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The legal world has been transformed in the last year, and so has the AmLaw seventh annual A-List.

The legal world has been transformed in the last year, and so has the AmLaw seventh annual A-List.  4

The legal world has been transformed in the last year, and so has the AmLaw seventh annual A-List. Only four firms held on to the same ranking that they had in 2008. Four firms fell off the list, which means another quartet joined this elite group. One constant, however, is the continuing reign of Munger, Tolles & Olson, which remains our top firm for the second year in a row. The Los Angeles-based firm beat the two second-best firms, Hughes Hubbard & Reed and Latham & Watkins, by a comfortable margin of 34 points.

This list, which we launched in 2003, aims to measure and quantify the qualities that define an elite law firm, making an effort to look beyond profits. We examine four factors: revenue per lawyer, commitment to pro bono, diversity among lawyers, and associate training and satisfaction. Our formula gives more weight to the first two factors; we double a firm’s scores for revenue per lawyer and pro bono, and then add scores for diversity and associate satisfaction.

This year’s top 20 rankings might be seen as further evidence that these are hard times for New York-based firms. All the firms that fell off are based in Manhattan; those that replaced them are headquartered elsewhere.

Two firms made our A-List for the first time: Irell & Manella and Kirkland & Ellis. The two that reappear on the list — Wilmer Cutler Pickering Hale and Dorr and Howrey — are veterans of past lists.

The New York firms that fell off are Patterson Belknap Webb & Tyler (ranked third last year), Shearman & Sterling (ranked 13th before), Cravath, Swaine & Moore, and Simpson Thacher & Bartlett (both ranked 14th in 2008). (We also consider Shearman to be an international firm. While Shearman’s New York office is its biggest, more than 40 percent of the firm’s lawyers are abroad.)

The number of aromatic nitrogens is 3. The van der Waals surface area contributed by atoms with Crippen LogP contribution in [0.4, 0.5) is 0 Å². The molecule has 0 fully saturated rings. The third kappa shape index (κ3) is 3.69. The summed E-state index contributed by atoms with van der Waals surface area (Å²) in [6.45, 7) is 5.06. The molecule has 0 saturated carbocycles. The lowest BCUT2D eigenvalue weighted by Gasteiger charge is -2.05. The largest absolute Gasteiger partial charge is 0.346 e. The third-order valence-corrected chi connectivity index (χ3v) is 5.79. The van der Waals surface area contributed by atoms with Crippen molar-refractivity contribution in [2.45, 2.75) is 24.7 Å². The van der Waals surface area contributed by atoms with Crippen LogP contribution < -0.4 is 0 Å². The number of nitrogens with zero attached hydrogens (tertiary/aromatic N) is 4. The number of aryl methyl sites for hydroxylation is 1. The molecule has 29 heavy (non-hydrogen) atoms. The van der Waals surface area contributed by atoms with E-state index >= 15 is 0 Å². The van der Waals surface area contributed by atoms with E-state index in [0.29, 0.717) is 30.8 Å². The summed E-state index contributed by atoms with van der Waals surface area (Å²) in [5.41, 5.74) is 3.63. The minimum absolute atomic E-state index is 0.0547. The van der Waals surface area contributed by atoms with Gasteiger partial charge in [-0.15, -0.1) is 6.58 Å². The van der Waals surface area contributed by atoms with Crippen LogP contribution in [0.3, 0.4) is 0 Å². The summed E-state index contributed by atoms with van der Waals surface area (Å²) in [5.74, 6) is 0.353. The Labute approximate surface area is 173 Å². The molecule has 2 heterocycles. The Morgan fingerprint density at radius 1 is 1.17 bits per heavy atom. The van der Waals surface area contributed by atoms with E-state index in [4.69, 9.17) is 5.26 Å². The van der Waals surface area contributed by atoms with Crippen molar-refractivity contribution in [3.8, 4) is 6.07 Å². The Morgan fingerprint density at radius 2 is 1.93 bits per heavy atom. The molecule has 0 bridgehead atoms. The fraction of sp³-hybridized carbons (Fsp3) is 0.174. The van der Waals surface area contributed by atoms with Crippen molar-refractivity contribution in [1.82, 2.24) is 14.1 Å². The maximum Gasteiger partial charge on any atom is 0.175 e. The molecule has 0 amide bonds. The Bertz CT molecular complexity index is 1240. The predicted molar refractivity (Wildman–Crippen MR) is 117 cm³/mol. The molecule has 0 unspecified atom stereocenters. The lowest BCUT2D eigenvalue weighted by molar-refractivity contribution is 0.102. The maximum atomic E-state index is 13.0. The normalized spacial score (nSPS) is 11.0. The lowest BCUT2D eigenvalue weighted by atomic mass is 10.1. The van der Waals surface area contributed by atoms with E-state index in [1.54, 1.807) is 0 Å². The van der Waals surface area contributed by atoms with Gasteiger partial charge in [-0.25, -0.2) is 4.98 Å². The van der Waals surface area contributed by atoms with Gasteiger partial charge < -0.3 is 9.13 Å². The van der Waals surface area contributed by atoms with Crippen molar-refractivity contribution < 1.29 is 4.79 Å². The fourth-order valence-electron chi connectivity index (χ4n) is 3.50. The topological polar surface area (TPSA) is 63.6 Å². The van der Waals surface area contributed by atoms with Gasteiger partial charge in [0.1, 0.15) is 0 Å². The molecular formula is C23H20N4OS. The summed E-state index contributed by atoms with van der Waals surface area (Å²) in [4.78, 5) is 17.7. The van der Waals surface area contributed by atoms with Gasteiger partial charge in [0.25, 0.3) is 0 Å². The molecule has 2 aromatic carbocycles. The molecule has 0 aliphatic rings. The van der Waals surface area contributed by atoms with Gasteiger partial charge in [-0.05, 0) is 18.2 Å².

At the top firm, Munger Tolles, the qualities we measure are ingrained in their culture, as we detailed in last year’s profile of the firm [“A Firm of Equals,” July 2008]. Munger isn’t highly leveraged with associates, which tends to make for more satisfied young lawyers. The firm also maintains a strong cultural commitment to pro bono. “We want to give back to the community, and we think it makes for better lawyers,” says Mark Helm, one of Munger’s co-managing partners. He notes that about a year ago, management noticed a dip in pro bono activity and made a push to bring it back up. The California firm also cares about diversity. (Minorities make up 22 percent of its lawyers and 15 percent of its partners.) “We have made a strategic decision to look more systematically at diversity,” says Helm. As an example, Munger runs a “diversity-based” summer program for first-year law students that has led to associate jobs for two lawyers.

The firm last year also hired a diversity consultant to suggest ways that it could improve in this area, and devoted a day of its annual retreat to diversity discussions. “We didn’t feel we were doing enough,” says co-managing partner Sandra Seville-Jones. “We’ve done a good job, but there is so much more. We want to take it to another level.” One thing the consultant suggested was formalizing the firm’s associate review process, to make sure that the same standards were applied to everyone.

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